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Respect your mother (Earth)

Mary Tallett, Opinion Editor

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“Respect your mother, you only have one.” Mother Earth is 4.543 billion years old with around 7.442 billion people occupying her. She is a busy girl, constantly supplying enough water, air, and warmth to keep us all alive. You would think because of this we would respect her immensely, we have no plan B, no alternative planet; this (she) is ALL we have. So my question is: why do we not take better care of her?

The debate of whether Earth is changing radically (and not for the better) is completely supported by Earth, who is practically screaming, “help me!” The average temperature on the Earth has risen two degrees Fahrenheit since the 19th century AND the Earth’s right hand, the ocean, has had a constant temperature increase since 1969. “Why is this happening?” screams the Earth and her curious earthlings.

Well, there are multiple theories, one of course is the impact of humanity, more specifically the effect of greenhouse gas. Greenhouse gases are a group of compounds that are able to trap heat (long wave radiation) in the atmosphere, keeping the Earth’s surface warmer than it would be if they were not present. Greenhouse gas enters our atmosphere by means of human activities: fossil fuel use, deforestation, intensive livestock farming, use of synthetic fertilizers and industrial processes. Thus, the intense overheating of the Earth and ocean are related to our human activities. So, the next question naturally is: what can we do?

Our eating habits. Livestock production accounts for 18% of greenhouse gas emission; meaning, as meat consumption increases, so does the impact on the climate. So no, I’m not pleading for the whole world to turn vegetarian, but rather plead for a larger consumption of eggs, poultry, and fish, rather than red meat. Another helpful goal to aim for is at least one meatless meal per day, which would significantly help our mother. Another helpful option is eating local. An average meal travels 1,200 kilometers from the fork to the plate, creating a 11% emission  of greenhouse gas. By eating local you support local businesses and farmers, and the bigger picture, Earth! Lastly, eating organic. The pesticides used for conventional farming create almost an 80% emission of gas. So, eating organic food largely affects the well being of the planet, and is better for you.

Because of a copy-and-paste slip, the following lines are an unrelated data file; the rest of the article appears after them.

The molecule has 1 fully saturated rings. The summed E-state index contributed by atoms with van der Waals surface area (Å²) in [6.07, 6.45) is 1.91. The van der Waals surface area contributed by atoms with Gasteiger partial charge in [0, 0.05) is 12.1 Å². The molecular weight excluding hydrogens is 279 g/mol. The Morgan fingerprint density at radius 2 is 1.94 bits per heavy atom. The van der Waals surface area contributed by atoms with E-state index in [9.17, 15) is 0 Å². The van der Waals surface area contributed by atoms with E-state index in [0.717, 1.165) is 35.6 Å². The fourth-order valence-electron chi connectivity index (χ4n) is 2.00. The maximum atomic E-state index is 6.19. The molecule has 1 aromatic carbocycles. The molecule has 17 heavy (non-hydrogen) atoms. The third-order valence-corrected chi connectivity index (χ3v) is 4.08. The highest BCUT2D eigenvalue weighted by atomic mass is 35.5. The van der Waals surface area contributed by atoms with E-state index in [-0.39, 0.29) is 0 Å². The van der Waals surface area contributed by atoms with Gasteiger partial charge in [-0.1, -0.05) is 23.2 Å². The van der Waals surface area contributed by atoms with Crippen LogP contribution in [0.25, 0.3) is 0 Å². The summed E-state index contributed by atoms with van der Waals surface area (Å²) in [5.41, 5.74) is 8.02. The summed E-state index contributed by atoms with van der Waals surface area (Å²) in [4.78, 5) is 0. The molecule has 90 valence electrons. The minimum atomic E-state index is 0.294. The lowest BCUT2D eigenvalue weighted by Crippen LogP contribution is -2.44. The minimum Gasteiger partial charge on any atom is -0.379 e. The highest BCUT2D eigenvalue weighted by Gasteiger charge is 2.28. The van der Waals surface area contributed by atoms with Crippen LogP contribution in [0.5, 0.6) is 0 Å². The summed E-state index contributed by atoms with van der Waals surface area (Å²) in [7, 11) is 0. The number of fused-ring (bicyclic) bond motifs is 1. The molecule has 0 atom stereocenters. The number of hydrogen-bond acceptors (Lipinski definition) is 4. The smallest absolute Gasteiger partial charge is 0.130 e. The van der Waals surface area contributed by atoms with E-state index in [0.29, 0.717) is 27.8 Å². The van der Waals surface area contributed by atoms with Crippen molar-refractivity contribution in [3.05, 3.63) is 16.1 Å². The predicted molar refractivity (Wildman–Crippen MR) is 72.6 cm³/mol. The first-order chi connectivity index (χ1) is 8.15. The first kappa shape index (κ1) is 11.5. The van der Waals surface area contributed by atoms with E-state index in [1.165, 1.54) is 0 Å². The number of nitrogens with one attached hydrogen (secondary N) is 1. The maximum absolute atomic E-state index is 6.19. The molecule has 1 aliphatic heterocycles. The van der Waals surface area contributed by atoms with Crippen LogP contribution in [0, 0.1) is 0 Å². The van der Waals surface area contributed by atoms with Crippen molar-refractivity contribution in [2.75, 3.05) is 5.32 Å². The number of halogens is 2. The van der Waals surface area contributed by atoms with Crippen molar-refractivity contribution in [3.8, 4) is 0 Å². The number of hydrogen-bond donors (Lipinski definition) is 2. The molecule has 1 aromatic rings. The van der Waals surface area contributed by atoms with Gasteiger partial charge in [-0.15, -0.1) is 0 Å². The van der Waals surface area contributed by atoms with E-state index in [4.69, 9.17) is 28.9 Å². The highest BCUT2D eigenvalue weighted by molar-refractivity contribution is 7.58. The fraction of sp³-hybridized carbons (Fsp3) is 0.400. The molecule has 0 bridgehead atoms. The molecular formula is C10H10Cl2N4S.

Me, an Earth-lover who celebrates largely on Earth day (April 22nd) and was very sad when the Paris Climate Agreement wasn’t signed by America, has taken some initiative to try lessening my carbon footprint. I am a vegetarian, who sometimes cheats and eats fish, so technically a pescatarian. I try to eat local; I recommend Rawlicious in Newbo (which is also organic!).My family also buys mostly organic and is in the beginning stages of creating a garden. All these steps are attainable to all of you, or if you feel they are not, try at least one! We only have one Mother Earth, so we better respect her.

Mary Tallett

Opinion Editor

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Respect your mother (Earth)